‘Hotel Transylvania 2′ continues legacy of successful animated sequels

28 Sep 2015 | Author: | No comments yet »

Box Office Report- Hotel Transylvania 2 is a hit.

This weekend America went gaga for Frankie the First’s big trip to the East Coast: It was pope this, pope that, pope coloring books and modest Fiats as far as the media’s eye could see.PHILADELPHIA (CBS) — The animated comedy sequel, Hotel Transylvania 2, featuring the voices of Adam Sandler and Andy Samberg, scared up more than enough business over the weekend – an estimated $48-million — to take the box office crown. The PG-rated animated pic earned a robust $47.5 million (Dh174.4 million) in its debut weekend, making it the top September opener of all time, according to Rentrak estimates on Sunday. “It really is something the whole family can agree to see. Maybe that’s why the North American box office rocketed into the stratosphere, 30 percent above this same weekend back in 2014 — nothing to sniff at considering Denzel himself was having one of his best debuts ever back then.

Rounding out the top five was Black Mass, with Johnny Depp, with $12-million, while the new action thriller, Sicario, with Emily Blunt and Josh Brolin, was tenth with under $2-million. This year, Hollywood can thank an unlikely trinity — the Lord of the Night, Whitey Bulger, and Nancy Meyers — for filling its coffers with cold, hard coin. The inverted Devil Wears Prada did $18.2 million and is another success for comedy director Nancy Meyers, who was behind everything from What Women Want to It’s Complicated.

Significantly, 55 per cent were over 50-years-old — an audience that doesn’t typically rush out to see films on opening weekend. “Nancy Meyers is her own brand and I think that automatically accesses an audience who looks at it and thinks ‘this is a movie I want to see,’” said Jeff Goldstein, an executive vice-president at Warner Bros, of the veteran filmmaker known for films like It’s Complicated. Given the fact that it was heavily targeted to the higher ticket price of 3D and IMAX it could still have some legs, but there are other big scale movies like The Martian and The Walk looking for those mega screens in the weeks ahead. We’ve catalogued Sandler’s steep descent into the bleakest depths of box office oblivion for so long that I’d almost pre-written his obituary for this weekend. But never underestimate the power of animated kiddie movies — and when you mix them with vampires, you’ve got the kind of franchise that just won’t die, despite all the critical stakes rammed through its heart. Black Mass was at 5 with $11.5 million and The Visit on its third week of release pulled down $6.750 million – almost 2 mill over it’s alarmingly low production budget, bringing its worldwide total to over $60 million.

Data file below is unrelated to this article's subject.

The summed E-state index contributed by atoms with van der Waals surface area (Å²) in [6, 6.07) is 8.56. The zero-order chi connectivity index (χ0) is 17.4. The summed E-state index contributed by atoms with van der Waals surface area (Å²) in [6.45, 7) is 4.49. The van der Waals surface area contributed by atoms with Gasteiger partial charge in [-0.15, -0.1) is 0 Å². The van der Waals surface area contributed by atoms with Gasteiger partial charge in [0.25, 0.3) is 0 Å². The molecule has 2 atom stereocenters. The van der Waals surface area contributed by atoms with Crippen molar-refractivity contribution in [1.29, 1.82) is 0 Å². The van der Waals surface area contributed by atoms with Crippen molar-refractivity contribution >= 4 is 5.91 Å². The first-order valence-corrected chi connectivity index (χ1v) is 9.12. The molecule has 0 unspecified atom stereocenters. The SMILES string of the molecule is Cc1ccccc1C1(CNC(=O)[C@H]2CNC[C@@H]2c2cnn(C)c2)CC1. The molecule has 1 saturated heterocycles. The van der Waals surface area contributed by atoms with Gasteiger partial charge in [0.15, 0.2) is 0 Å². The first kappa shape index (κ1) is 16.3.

The fact-based adventure film opened only on IMAX and premium large format 3D screens last weekend. “It’s very difficult to know where a film is going to land when there’s no good comp for it. You can call it an experiment if you will,” said Nick Carpou, who heads Universal’s domestic distribution. “When you add the two weekends together and the mid-weeks in between, sitting here at $23 million feels really good.” “It’s really crowded out there,” Dergarabedian said. With a solid A CinemaScore, word of mouth should be strong in the coming weeks, despite the direct competition of next week’s The Walk, another vertiginous, event film that will take over IMAX screens.